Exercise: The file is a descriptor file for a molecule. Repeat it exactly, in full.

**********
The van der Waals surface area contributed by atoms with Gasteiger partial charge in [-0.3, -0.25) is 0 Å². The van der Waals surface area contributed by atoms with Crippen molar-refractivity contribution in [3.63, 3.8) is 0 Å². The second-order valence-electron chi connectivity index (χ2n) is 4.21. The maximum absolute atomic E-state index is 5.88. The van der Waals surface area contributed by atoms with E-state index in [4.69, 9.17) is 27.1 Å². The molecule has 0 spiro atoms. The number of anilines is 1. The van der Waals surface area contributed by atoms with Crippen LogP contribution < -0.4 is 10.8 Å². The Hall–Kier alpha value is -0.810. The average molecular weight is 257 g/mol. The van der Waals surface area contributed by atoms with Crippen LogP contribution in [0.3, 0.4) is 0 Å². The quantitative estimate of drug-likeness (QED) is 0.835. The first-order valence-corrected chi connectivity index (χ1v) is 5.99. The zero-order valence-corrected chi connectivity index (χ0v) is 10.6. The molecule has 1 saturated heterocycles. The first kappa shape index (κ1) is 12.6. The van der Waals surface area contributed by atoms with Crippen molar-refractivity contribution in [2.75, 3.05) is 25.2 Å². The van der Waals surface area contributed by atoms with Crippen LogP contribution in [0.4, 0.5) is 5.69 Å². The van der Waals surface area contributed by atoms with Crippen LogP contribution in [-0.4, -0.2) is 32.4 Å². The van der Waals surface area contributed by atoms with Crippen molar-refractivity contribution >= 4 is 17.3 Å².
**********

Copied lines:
The van der Waals surface area contributed by atoms with Gasteiger partial charge in [-0.3, -0.25) is 0 Å². The van der Waals surface area contributed by atoms with Crippen molar-refractivity contribution in [3.63, 3.8) is 0 Å². The second-order valence-electron chi connectivity index (χ2n) is 4.21. The maximum absolute atomic E-state index is 5.88. The van der Waals surface area contributed by atoms with E-state index in [4.69, 9.17) is 27.1 Å². The molecule has 0 spiro atoms. The number of anilines is 1. The van der Waals surface area contributed by atoms with Crippen LogP contribution < -0.4 is 10.8 Å². The Hall–Kier alpha value is -0.810. The average molecular weight is 257 g/mol. The van der Waals surface area contributed by atoms with Crippen LogP contribution in [0.3, 0.4) is 0 Å². The quantitative estimate of drug-likeness (QED) is 0.835. The first-order valence-corrected chi connectivity index (χ1v) is 5.99. The zero-order valence-corrected chi connectivity index (χ0v) is 10.6. The molecule has 1 saturated heterocycles. The first kappa shape index (κ1) is 12.6. The van der Waals surface area contributed by atoms with Crippen molar-refractivity contribution in [2.75, 3.05) is 25.2 Å². The van der Waals surface area contributed by atoms with Crippen LogP contribution in [0.4, 0.5) is 5.69 Å². The van der Waals surface area contributed by atoms with Crippen LogP contribution in [-0.4, -0.2) is 32.4 Å². The van der Waals surface area contributed by atoms with Crippen molar-refractivity contribution >= 4 is 17.3 Å².